John Ruiz is a Democratic district leader and former New York City firefighter who retired on a disability pension. He is also known as the “Rappin’ Fireman,” a role in which he entertains youth and educates about fire safety. Ruiz said he also heads a non-profit organization called “Our Firefighters’ Children’s Coalition.”
For his part, the man allegedly victimized by Stopper’s remarks, Councilmember Reed, said in a telephone interview on June 10 that he did not hear Stopper’s May 18 remarks because he had left the room and was speaking to a constituent. Reed said, “In seven years of serving this district, either overtly or covertly, this is the first homophobic remark. This man is an idiot anyway and you can quote me on that.” Reed said that he regretted the matter had generated any controversy, particularly in light of his current work schedule. “In the course of my average business day—working on the budget, attending hearings, running for the borough presidency, attending to my constituents—I don’t have time for this nonsense.”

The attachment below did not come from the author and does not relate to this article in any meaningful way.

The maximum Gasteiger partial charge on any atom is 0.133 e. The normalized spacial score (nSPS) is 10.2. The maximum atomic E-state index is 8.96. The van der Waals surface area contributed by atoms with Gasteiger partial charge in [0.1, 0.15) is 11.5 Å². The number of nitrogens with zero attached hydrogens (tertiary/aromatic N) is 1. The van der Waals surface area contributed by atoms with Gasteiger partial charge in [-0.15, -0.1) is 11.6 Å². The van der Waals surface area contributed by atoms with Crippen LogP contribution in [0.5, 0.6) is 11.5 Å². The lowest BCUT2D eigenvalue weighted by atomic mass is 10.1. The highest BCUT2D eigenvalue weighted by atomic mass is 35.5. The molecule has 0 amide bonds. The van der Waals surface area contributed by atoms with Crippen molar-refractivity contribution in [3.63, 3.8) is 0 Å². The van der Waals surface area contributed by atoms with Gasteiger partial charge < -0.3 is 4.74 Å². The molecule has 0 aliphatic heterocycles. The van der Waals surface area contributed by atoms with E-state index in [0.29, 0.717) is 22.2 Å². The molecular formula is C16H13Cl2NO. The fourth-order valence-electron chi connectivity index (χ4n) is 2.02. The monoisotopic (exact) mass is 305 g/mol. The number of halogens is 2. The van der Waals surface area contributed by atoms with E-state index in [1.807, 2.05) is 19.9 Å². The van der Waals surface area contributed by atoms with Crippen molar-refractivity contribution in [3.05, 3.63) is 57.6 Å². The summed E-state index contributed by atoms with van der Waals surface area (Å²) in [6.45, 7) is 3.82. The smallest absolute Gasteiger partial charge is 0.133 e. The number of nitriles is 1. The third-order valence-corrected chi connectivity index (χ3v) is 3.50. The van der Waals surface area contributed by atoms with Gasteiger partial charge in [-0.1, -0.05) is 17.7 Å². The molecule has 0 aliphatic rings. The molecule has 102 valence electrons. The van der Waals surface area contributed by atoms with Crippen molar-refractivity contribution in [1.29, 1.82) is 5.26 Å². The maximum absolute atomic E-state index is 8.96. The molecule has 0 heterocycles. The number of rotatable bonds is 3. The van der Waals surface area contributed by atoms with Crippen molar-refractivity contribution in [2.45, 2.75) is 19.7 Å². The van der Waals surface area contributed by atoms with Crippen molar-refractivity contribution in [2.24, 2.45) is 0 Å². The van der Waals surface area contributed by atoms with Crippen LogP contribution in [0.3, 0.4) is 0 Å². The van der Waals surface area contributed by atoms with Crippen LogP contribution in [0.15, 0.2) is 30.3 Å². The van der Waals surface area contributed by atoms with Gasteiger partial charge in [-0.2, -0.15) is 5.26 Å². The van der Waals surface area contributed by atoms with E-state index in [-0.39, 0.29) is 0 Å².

Calderon said that Stopper had only worked for the chamber of commerce “on commission, for the businesses he brings in” and was “on retainer” the night he represented the chamber at the community board meeting. Calderon said that Stopper was no longer going to be hired by the chamber, in part because he was hired by Ruiz’ political campaign. “I had already gotten his resignation, so he was not going to work for us any longer,” said Calderon, who also said that he called Reed to apologize for the matter but had not heard back from the councilmember. “So, I took it as it was no big thing for him,” said Calderon.